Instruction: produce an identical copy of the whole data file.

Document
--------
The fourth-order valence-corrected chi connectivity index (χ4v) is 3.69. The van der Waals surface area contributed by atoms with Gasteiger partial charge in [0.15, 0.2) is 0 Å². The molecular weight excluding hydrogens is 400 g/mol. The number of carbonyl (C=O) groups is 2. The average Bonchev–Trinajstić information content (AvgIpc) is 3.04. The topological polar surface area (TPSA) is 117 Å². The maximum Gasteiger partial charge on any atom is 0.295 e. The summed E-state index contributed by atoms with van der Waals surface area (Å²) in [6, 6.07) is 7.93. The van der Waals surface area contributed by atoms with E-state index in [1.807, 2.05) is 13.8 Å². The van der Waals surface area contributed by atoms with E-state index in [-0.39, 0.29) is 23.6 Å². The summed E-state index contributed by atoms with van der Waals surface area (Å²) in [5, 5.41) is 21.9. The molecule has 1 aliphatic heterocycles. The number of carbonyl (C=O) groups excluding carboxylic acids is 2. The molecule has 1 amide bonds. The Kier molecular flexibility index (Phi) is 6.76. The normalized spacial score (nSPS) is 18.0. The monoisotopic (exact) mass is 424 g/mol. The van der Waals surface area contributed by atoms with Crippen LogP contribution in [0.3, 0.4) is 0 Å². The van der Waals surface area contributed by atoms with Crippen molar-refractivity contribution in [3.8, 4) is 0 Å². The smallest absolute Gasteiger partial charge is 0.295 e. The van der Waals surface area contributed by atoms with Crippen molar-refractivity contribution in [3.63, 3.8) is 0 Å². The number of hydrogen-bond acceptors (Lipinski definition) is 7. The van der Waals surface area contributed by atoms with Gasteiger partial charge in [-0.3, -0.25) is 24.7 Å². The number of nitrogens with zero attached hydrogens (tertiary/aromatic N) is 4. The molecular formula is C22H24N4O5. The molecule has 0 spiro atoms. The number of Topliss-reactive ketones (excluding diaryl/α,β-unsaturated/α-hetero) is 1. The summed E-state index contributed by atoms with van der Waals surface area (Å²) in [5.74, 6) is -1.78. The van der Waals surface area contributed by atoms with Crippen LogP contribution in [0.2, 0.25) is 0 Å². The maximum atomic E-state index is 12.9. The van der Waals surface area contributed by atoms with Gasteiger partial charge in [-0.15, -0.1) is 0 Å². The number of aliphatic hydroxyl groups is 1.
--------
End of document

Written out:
The fourth-order valence-corrected chi connectivity index (χ4v) is 3.69. The van der Waals surface area contributed by atoms with Gasteiger partial charge in [0.15, 0.2) is 0 Å². The molecular weight excluding hydrogens is 400 g/mol. The number of carbonyl (C=O) groups is 2. The average Bonchev–Trinajstić information content (AvgIpc) is 3.04. The topological polar surface area (TPSA) is 117 Å². The maximum Gasteiger partial charge on any atom is 0.295 e. The summed E-state index contributed by atoms with van der Waals surface area (Å²) in [6, 6.07) is 7.93. The van der Waals surface area contributed by atoms with E-state index in [1.807, 2.05) is 13.8 Å². The van der Waals surface area contributed by atoms with E-state index in [-0.39, 0.29) is 23.6 Å². The summed E-state index contributed by atoms with van der Waals surface area (Å²) in [5, 5.41) is 21.9. The molecule has 1 aliphatic heterocycles. The number of carbonyl (C=O) groups excluding carboxylic acids is 2. The molecule has 1 amide bonds. The Kier molecular flexibility index (Phi) is 6.76. The normalized spacial score (nSPS) is 18.0. The monoisotopic (exact) mass is 424 g/mol. The van der Waals surface area contributed by atoms with Crippen LogP contribution in [0.3, 0.4) is 0 Å². The van der Waals surface area contributed by atoms with Crippen molar-refractivity contribution in [3.8, 4) is 0 Å². The smallest absolute Gasteiger partial charge is 0.295 e. The van der Waals surface area contributed by atoms with Crippen molar-refractivity contribution in [3.63, 3.8) is 0 Å². The number of hydrogen-bond acceptors (Lipinski definition) is 7. The van der Waals surface area contributed by atoms with Gasteiger partial charge in [-0.3, -0.25) is 24.7 Å². The number of nitrogens with zero attached hydrogens (tertiary/aromatic N) is 4. The molecular formula is C22H24N4O5. The molecule has 0 spiro atoms. The number of Topliss-reactive ketones (excluding diaryl/α,β-unsaturated/α-hetero) is 1. The summed E-state index contributed by atoms with van der Waals surface area (Å²) in [5.74, 6) is -1.78. The van der Waals surface area contributed by atoms with Crippen LogP contribution in [0.2, 0.25) is 0 Å². The maximum atomic E-state index is 12.9. The van der Waals surface area contributed by atoms with Gasteiger partial charge in [-0.15, -0.1) is 0 Å². The number of aliphatic hydroxyl groups is 1.